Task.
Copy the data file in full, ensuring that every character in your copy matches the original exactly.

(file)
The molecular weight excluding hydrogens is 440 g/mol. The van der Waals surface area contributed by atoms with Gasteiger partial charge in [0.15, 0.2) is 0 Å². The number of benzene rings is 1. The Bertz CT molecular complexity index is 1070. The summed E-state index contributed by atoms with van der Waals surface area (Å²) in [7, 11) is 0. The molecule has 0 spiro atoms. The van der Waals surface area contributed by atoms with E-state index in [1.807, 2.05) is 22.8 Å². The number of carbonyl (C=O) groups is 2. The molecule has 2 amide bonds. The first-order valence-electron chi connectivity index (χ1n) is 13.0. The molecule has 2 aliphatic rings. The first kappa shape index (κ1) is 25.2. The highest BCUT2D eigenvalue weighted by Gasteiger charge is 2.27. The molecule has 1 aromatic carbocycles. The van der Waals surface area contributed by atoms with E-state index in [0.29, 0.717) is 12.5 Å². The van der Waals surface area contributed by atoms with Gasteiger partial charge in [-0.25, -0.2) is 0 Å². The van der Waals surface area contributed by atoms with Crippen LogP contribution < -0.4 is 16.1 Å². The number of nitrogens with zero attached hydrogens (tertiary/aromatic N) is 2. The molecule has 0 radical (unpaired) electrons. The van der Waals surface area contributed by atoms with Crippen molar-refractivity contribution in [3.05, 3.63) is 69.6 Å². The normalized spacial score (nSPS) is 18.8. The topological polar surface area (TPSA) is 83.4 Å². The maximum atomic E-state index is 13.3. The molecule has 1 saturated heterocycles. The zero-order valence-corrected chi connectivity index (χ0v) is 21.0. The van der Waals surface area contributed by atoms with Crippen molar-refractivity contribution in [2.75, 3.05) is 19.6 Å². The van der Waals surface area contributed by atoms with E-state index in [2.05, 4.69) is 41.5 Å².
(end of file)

The molecular weight excluding hydrogens is 440 g/mol. The van der Waals surface area contributed by atoms with Gasteiger partial charge in [0.15, 0.2) is 0 Å². The number of benzene rings is 1. The Bertz CT molecular complexity index is 1070. The summed E-state index contributed by atoms with van der Waals surface area (Å²) in [7, 11) is 0. The molecule has 0 spiro atoms. The van der Waals surface area contributed by atoms with E-state index in [1.807, 2.05) is 22.8 Å². The number of carbonyl (C=O) groups is 2. The molecule has 2 amide bonds. The first-order valence-electron chi connectivity index (χ1n) is 13.0. The molecule has 2 aliphatic rings. The first kappa shape index (κ1) is 25.2. The highest BCUT2D eigenvalue weighted by Gasteiger charge is 2.27. The molecule has 1 aromatic carbocycles. The van der Waals surface area contributed by atoms with E-state index in [0.29, 0.717) is 12.5 Å². The van der Waals surface area contributed by atoms with Gasteiger partial charge in [-0.25, -0.2) is 0 Å². The van der Waals surface area contributed by atoms with Crippen LogP contribution < -0.4 is 16.1 Å². The number of nitrogens with zero attached hydrogens (tertiary/aromatic N) is 2. The molecule has 0 radical (unpaired) electrons. The van der Waals surface area contributed by atoms with Crippen molar-refractivity contribution in [3.05, 3.63) is 69.6 Å². The normalized spacial score (nSPS) is 18.8. The topological polar surface area (TPSA) is 83.4 Å². The maximum atomic E-state index is 13.3. The molecule has 1 saturated heterocycles. The zero-order valence-corrected chi connectivity index (χ0v) is 21.0. The van der Waals surface area contributed by atoms with Crippen molar-refractivity contribution in [2.75, 3.05) is 19.6 Å². The van der Waals surface area contributed by atoms with E-state index in [2.05, 4.69) is 41.5 Å².